SHANGHAI/BEIJING (Reuters) - They are cloaked by pseudonyms and multiple addresses, but China’s legions of hackers were thrust into the spotlight last week after Google said it suffered a sophisticated cyber-attack emanating from China.
There are tens of thousands of Hong Ke, or red visitors, as they are known in China. Many are motivated by patriotism, although it is more difficult to establish their relationship with the Chinese government or military, which some experts suspect as being behind the attacks.
The Honker Union, China’s most famous group of Hong Ke, shows the grey area between patriotic hackers and the state. The group has denied involvement in the Google attack.
“The Honker Union ... has no interest in getting involved in politics. We work only for the security of Chinese websites,” one of its core members, Lyon, said in a telephone interview. Lyon, his hacker handle, is the head of a department in a major state-owned telecommunications firm and declined to disclose his real name.
Founded in 2001, it was involved in cyber-warfare with U.S. hackers over the Hainan spy plane incident in 2001 and last week attacked Iranian websites in retaliation for the Iranian Cyber Army’s temporary takeover of Chinese search engine Baidu.
“It is pretty clear that many Chinese hackers are motivated by patriotism,” said Trevor T, the pseudonym of an American who helps run Dark Visitor, a U.S.-based blog about Chinese hackers.
“China may not be where the U.S. is militarily, but it clearly has invested a lot of brainpower in developing capabilities that can offset the U.S. advantage in force-on-force conflict,” he said.
Google announced last week that a “sophisticated” attack coming from China resulted in the theft of its intellectual property. It cited the hacking episode, as well as censorship, as reasons it may leave China.
Google did not specify how it knew the attacks came from China, or why it and an estimated 34 other companies were targeted. Cyber experts say source codes may have been the prize.
The popularity of hacking in China, and hackers’ use of multiple addresses and servers, in Taiwan and elsewhere, makes it hard to prove how or by whom they are coordinated. Would-be hackers in China don’t have to look far to figure out how to do it, thanks to a healthy hacking industry.
For $150, a keen student can buy all the modules online, from programing Trojans to evading anti-virus programs. Tutors are available via instant-messaging and interactive tutorials.
The market for malware in China includes a software known as Grey Pigeon, originally designed to remotely control users’ own computers, that turned out to be an ideal tool for hacking.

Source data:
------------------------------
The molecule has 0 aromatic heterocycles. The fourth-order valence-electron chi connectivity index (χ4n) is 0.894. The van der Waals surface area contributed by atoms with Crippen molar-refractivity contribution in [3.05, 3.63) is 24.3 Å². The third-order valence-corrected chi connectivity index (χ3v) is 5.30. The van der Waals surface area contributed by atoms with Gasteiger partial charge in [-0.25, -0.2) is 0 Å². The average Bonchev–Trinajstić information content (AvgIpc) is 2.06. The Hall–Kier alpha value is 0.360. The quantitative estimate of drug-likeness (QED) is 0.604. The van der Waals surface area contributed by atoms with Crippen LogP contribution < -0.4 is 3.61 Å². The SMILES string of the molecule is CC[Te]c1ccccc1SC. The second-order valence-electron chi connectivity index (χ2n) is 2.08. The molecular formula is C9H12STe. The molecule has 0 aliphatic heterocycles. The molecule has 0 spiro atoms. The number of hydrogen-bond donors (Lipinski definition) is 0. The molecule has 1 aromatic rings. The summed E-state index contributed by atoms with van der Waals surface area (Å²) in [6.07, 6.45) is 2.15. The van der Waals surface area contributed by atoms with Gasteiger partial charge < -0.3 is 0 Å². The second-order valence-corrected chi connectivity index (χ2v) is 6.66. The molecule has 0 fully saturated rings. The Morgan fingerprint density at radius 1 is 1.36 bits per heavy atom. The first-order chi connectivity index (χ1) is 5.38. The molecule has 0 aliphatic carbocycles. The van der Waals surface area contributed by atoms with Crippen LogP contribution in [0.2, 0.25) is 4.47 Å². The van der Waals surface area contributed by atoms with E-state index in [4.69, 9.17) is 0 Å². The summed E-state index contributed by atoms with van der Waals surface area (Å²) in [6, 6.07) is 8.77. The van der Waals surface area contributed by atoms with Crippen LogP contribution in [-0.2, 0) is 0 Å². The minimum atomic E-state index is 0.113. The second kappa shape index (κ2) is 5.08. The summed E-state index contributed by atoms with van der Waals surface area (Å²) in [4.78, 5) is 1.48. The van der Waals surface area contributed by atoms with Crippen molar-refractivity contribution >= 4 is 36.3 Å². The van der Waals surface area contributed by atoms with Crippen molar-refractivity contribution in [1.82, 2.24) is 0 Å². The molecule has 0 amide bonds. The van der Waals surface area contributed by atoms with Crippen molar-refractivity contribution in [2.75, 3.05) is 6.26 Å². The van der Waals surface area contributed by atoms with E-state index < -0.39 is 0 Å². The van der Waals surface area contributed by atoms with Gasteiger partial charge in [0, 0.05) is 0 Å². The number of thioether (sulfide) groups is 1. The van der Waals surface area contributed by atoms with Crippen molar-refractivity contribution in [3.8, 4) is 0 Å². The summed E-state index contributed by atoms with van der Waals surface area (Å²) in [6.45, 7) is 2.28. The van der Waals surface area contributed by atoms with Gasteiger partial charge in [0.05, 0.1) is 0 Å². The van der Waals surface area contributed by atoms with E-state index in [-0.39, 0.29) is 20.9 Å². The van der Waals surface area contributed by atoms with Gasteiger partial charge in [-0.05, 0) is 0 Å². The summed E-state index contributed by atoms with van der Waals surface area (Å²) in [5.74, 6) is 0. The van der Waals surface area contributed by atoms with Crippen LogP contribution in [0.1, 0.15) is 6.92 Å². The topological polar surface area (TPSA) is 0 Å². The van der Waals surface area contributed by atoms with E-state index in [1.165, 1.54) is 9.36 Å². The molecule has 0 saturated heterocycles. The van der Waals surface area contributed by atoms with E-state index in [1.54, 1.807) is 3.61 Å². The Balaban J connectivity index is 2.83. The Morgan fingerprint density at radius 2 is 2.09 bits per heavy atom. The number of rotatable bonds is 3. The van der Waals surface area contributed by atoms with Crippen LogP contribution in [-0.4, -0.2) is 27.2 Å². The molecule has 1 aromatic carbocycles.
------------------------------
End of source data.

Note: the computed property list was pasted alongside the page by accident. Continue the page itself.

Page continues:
Grey Pigeon’s homepage says it was discontinued in 2007, because of rampant misuse for illegal activities, but the 2010 version of Grey Pigeon is easily found for sale online in China.
That market helps hackers quickly exploit any opening.
“Malware groups out of China have been very quick to adopt zero-day exploits,” software flaws for which there is no patch, said Nart Villeneuve, chief research officer at SecDev.cyber.
“They may be operating independently but there may be some sort of market for selling the information that they get.”
Some Chinese hackers train at schools like the Communication Command Academy in Wuhan to get sensitive information, cyber expert James Mulvenon told a congressional commission in 2008.
China now may have up to 50,000 military hackers trained or in training, he said. This could not be independently confirmed.
“Who is most likely to become the leading protagonist ... of the next war? The first challenger who has appeared and is the most well known is the computer ‘hacker’,” two People’s Liberation Army (PLA) colonels, Qiao Liang and Wang Xiangsui, wrote in a 1999 book, “Unrestricted Warfare.”
Developing countries can beat more developed countries with war tactics that transcend boundaries, they argued.
“We urgently need to expand our field of vision regarding forces which can be mobilized, in particular non-military forces,” they wrote.
One of the best documented, and coordinated, hacking attacks out of China was reported last year. It took place against exiled Tibetans, an attack that seemed motivated by politics, not profit.
“It’s the political connection that many use to provide the link to the Chinese government,” Villeneuve said.
Similar attacks have targeted foreign reporters in China, and individuals and groups pushing for greater human rights.
Additional reporting by Benjamin Kang Lim; Editing by Bill Tarrant.